Hmm. Not exactly what I’d expect. Did you mean -12v? When the starter is running, with the neg meter lead at the - batt terminal, and the pos meter lead at the relay, I would have expected to see 11+v or so (meaning that most of the voltage drop is in the starter not the relay or wires up to that point). Measuring the way you describe, you should be measuring the voltage drop between the batt and the relay, which should be very low <1v. No clue how that would be negative.
Did you try jumping 12v to the small lug that causes the starter to start? A short jumper from the big wire on the starter to that starter wire’s lug should do it. If that causes the same results (clicking, barely or not turning) with a good battery, then it likely is either the big wiring to the starter or the starter itself. Most starters have a solenoid which engages the starter gears and switches the starter motor on. Sometimes that solenoid can go bad. Could also be the wires and/or connections on the wires to the starter, that big fat one of the smaller starting wire to the solenoid.
Jumpering from the big 12v wire on the solenoid to the small wire connection there which turns it on, would be a useful test. If it cranks ok with the jumper, then it is in the wiring to the start terminal on the solenoid. If you get the same cranking result with the jumper, then either the big wiring to the starter or the starter/solenoid (or a bad ground connection). If you have long enough jumper cables, try putting one cable from + on the batt to the big wire on the solenoid, and then redo the jumper test. And if you really want to be complete, put the neg jumper cable between - on the batt and the case of the starter. If that works, then it is that wiring from batt to starter or the ground if you added the - jumper cable to the case; if no diff then it is pointing to the starter. [Be careful with these wires, especially the big one between the starter and the batt. It is NOT fuse protected and will create big sparks and massive currents if you ground it out somehow. Fires, and destroyed batts can result] You could also measure the voltage at that big wire on the starter when its trying to crank. See how much it drops when the starter is running.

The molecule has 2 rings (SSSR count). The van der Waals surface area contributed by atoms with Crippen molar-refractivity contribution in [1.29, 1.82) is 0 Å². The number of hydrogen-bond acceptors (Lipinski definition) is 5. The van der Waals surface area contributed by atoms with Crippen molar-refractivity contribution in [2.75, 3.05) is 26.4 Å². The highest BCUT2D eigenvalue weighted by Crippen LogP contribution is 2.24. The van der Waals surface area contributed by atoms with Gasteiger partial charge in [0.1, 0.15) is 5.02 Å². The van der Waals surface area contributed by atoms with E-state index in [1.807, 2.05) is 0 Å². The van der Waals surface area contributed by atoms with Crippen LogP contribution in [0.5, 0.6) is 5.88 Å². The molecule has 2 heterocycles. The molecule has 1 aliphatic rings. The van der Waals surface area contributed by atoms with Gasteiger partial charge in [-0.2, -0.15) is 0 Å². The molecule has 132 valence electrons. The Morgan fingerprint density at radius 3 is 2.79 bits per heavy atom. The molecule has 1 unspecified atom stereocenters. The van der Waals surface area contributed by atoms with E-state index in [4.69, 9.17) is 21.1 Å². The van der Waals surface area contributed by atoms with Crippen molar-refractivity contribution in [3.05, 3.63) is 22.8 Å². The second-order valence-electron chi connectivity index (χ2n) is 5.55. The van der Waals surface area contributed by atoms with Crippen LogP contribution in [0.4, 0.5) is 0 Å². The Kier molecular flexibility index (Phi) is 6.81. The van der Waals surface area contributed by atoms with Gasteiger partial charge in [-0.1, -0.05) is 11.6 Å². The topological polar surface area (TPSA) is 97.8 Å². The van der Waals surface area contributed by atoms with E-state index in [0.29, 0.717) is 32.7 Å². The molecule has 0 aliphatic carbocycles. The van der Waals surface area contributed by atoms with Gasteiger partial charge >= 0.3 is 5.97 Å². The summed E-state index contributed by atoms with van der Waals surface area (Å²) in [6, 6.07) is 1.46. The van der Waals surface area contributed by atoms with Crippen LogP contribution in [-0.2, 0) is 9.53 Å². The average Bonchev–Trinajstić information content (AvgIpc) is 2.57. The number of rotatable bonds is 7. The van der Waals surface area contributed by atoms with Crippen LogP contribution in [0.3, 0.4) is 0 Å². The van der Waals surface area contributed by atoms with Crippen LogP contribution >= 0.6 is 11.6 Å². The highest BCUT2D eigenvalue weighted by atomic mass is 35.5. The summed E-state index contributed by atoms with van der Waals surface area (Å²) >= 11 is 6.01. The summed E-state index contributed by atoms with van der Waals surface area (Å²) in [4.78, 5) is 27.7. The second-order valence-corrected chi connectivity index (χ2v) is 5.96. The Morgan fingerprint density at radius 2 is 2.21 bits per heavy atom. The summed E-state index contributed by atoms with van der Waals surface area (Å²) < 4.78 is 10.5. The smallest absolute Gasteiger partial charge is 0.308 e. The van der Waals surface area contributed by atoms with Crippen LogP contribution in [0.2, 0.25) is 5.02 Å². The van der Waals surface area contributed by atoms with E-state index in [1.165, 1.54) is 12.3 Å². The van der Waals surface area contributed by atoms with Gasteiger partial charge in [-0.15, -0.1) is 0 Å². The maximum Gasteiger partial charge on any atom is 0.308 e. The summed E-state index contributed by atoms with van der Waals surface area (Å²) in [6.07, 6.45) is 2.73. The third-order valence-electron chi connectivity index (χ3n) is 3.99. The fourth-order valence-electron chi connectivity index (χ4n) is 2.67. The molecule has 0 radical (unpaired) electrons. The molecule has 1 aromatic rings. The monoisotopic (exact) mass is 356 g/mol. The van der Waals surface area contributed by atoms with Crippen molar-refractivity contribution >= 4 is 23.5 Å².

Also, wiring issue can be due to bad/dirty connections. Sounds like you just swapped batts, so I assume those are clean. But the other wire connection can get dirty/rusted/corroded. Again, best to disconnect the ground on the batt before starting to clean any of these just for safety.
Starters can be rebuilt, and a bad solenoid can be replaced. But these days most commonly people just replace the whole starter. The big box auto shops generally can test a starter (you have to remove it and bring it in) if it comes to that.
FWIW, I fought with a similar problem with my tractor for a while. What it turned out to be was a loose connection on the clutch safety switch which does not allow the starter to run unless the clutch is depressed.